Value-Based Purchasing and Physician Professionalism

Casalino, L.P., Khullar, D.
Submitted: September, 2019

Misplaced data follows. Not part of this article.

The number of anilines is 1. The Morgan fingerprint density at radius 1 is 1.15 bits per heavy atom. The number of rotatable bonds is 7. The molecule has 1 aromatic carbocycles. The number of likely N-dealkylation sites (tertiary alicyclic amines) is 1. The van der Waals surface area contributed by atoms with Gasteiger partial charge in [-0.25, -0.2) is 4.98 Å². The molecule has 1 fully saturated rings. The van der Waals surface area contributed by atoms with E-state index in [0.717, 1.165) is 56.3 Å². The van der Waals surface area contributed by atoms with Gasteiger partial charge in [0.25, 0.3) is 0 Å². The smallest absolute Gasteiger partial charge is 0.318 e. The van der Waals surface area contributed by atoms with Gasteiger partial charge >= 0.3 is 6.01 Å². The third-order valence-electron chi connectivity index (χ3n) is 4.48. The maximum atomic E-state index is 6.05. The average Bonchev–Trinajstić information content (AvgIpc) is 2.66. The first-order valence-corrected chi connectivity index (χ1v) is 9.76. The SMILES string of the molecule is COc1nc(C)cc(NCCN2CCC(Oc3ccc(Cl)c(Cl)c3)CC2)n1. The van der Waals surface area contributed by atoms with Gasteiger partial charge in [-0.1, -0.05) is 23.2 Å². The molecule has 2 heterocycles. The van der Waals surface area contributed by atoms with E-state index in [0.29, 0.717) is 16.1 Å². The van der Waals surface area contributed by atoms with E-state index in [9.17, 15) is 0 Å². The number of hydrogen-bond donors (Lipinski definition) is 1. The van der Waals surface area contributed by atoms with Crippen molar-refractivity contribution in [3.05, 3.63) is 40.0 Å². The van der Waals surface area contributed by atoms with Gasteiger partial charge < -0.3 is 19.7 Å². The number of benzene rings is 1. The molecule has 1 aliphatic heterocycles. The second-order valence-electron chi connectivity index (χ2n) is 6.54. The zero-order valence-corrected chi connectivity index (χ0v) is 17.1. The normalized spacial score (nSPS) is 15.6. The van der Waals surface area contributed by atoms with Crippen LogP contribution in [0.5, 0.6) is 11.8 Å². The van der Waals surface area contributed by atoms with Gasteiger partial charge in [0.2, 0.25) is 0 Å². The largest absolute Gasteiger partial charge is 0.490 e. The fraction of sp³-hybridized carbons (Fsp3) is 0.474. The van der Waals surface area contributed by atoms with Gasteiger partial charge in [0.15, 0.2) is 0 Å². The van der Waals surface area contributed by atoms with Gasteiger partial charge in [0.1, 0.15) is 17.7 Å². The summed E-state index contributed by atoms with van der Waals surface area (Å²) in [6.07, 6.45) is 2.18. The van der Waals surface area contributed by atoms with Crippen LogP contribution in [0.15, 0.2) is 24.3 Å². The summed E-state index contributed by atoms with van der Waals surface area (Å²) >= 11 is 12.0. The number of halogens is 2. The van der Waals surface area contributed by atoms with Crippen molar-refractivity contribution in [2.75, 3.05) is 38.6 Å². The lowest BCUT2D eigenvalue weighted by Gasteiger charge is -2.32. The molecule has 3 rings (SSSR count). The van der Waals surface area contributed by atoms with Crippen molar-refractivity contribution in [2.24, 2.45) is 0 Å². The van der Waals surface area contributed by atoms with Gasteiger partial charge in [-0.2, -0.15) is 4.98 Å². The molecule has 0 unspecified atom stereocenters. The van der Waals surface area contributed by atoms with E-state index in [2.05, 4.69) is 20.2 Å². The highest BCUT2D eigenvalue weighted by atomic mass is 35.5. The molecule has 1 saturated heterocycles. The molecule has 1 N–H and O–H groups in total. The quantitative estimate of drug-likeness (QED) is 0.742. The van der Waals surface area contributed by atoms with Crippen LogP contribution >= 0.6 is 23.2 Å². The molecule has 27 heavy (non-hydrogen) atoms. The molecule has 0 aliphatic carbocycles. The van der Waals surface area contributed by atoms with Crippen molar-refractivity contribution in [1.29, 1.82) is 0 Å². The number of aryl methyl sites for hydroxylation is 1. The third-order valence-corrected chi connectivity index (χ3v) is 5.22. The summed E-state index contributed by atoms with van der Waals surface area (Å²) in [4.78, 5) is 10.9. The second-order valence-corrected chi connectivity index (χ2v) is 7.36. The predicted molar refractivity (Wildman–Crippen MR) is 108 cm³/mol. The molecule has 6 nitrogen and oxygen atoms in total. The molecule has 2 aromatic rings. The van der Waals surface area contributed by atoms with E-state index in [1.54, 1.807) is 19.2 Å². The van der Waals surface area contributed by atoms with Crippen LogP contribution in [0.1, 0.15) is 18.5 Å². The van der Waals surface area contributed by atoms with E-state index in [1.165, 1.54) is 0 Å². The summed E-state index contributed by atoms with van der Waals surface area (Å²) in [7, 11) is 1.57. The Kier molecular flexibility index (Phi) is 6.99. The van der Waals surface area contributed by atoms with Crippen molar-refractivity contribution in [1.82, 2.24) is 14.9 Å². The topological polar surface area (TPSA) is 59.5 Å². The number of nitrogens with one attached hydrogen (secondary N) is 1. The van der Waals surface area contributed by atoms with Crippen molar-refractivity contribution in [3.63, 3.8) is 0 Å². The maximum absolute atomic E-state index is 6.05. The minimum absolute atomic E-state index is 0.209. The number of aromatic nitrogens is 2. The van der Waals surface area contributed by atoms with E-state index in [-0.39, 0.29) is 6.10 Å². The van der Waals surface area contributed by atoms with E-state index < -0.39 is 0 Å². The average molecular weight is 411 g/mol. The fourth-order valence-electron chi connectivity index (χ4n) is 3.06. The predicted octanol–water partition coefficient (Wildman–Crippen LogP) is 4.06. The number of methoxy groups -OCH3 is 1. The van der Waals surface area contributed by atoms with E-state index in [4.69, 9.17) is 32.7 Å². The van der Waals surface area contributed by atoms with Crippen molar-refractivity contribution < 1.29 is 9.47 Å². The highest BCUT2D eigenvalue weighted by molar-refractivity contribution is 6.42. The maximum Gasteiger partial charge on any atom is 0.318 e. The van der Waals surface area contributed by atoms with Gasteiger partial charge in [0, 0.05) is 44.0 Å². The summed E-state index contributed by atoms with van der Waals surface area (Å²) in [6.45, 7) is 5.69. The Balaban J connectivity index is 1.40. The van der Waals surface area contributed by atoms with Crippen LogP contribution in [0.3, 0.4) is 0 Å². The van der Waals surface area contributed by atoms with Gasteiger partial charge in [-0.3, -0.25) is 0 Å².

Discusses value-based purchasing related to professionalism. Professionalism may be decreased whenphysicians perceive that VBP programs focus on relatively unimportant measures, are unnecessarily complex, increase administrative burden, lack the statistical power to reliably measure performance, rely on checking of boxes, penalize physicians who care for socioeconomically disadvantaged or complex patients, or incentivize inappropriate care. Given the complexity, heterogeneity, and entrenched financial interests of the US health care system, the shift toward meaningful VBP remains challenging. But current VBP efforts also are hampered by lack of clarity about the context in which a program is being deployed and lack of attention to the intrinsic motivation of physicians. The goal of VBP should not be to incentivize physicians to work harder. The vast majority of physicians already work hard. Failure to recognize this may result in physician resistance, decreased professionalism, and unsuccessful VBP programs. A VBP program is more